Binational cooperation for high school ELL immigrant students : the LUCHA program at UT Austin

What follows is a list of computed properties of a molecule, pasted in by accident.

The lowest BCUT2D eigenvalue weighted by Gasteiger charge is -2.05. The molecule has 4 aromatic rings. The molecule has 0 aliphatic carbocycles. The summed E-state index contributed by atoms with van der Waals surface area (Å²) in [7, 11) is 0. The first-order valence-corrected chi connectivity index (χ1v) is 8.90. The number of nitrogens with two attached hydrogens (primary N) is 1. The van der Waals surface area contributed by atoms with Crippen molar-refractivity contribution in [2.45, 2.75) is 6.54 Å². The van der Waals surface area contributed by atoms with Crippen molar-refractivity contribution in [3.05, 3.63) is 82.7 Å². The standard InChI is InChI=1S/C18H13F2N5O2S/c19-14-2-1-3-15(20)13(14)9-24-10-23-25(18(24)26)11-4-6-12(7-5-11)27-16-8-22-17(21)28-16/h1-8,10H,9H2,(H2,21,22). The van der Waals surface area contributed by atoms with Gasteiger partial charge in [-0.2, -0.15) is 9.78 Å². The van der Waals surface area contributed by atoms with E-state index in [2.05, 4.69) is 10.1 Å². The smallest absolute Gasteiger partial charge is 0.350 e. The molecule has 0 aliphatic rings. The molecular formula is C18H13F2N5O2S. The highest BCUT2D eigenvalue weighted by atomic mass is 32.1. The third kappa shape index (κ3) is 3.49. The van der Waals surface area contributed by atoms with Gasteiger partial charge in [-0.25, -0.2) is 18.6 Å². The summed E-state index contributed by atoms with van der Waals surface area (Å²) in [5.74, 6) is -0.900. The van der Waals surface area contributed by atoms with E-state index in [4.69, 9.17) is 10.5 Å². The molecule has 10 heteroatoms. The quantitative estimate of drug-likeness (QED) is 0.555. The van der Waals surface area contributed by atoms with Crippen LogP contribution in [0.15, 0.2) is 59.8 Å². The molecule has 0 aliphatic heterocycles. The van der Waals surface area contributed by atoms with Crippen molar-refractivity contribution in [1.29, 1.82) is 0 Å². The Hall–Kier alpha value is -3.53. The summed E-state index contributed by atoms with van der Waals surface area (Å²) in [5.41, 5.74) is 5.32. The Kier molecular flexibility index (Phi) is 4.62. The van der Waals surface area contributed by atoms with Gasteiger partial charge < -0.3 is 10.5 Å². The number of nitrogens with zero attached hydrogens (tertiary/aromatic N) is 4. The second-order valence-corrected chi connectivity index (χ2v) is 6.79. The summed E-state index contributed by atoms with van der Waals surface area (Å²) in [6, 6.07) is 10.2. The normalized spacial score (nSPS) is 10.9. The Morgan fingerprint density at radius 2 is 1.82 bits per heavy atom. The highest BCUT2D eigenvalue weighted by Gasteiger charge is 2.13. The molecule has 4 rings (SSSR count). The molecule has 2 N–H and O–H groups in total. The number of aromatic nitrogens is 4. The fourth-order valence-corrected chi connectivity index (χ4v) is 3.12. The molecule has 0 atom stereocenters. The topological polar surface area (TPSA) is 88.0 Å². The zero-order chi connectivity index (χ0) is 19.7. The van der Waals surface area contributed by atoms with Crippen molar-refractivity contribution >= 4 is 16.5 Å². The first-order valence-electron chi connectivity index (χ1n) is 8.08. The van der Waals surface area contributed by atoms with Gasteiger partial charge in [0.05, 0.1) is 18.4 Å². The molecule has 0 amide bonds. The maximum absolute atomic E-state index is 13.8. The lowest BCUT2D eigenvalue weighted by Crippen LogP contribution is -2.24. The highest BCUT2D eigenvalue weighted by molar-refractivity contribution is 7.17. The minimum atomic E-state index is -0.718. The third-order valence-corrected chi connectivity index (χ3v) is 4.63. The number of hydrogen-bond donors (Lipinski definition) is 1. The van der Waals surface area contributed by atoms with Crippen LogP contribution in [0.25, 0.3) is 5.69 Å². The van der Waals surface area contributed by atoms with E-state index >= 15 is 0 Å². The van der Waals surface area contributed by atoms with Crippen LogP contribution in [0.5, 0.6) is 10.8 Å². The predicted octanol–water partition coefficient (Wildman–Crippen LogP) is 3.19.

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This dissertation is a qualitative case study of a program where binational program established by the University of Texas to lower the Hispanic high school dropout rate in the United States. The Language Learners at the University of Texas at Austin Center for Hispanic Achievement (LUCHA) program is the focus of this dissertation. The LUCHA program serves immigrant Hispanic students who account for 34% of the 45% Hispanic dropout rate reported by NCES. The theoretical framework employed included the theories of cultural and social capital and the theory of caring to answer the following questions: 1) What challenges had to be met in order to initiate and develop the LUCHA program, a binational education program to combat the high dropout rate among Latino immigrants?, and 2) What can be learned from the implementation and practice of the LUCHA program in school districts with almost identical, homogenous population, and different levels of success with the program. Data was collected in Mexico and the United States and included participants involved in the program at different levels ranging form political involvement in Mexico to immigrant students in South Texas Valley school districts where the program started operations in 2006. The researcher was a participant in this study. The innovative ideas developed and instituted to reduce the Hispanic dropout rate included equipping schools with essential/core and English as a Second Language courses produced in Mexico, validating prior high school credits students had from Mexico through a transcript analysis service, obtaining Mexican transcripts for immigrant students who could not deliver them to schools, and diagnostic tests produced in Mexico for immigrant students with interrupted schooling. These services and their delivery were modified and adapted to meet the changing needs and graduation requirements of students and the educational bureaucracy in the U.S. This study brings to light the skills sets, assumptions, and characteristics of people needed to create binational agreements of cooperation. This research suggests that the perception of caring (Noddings, 1984) of educational agents in schools and school districts influences the level of success of the program in schools with almost identical populations.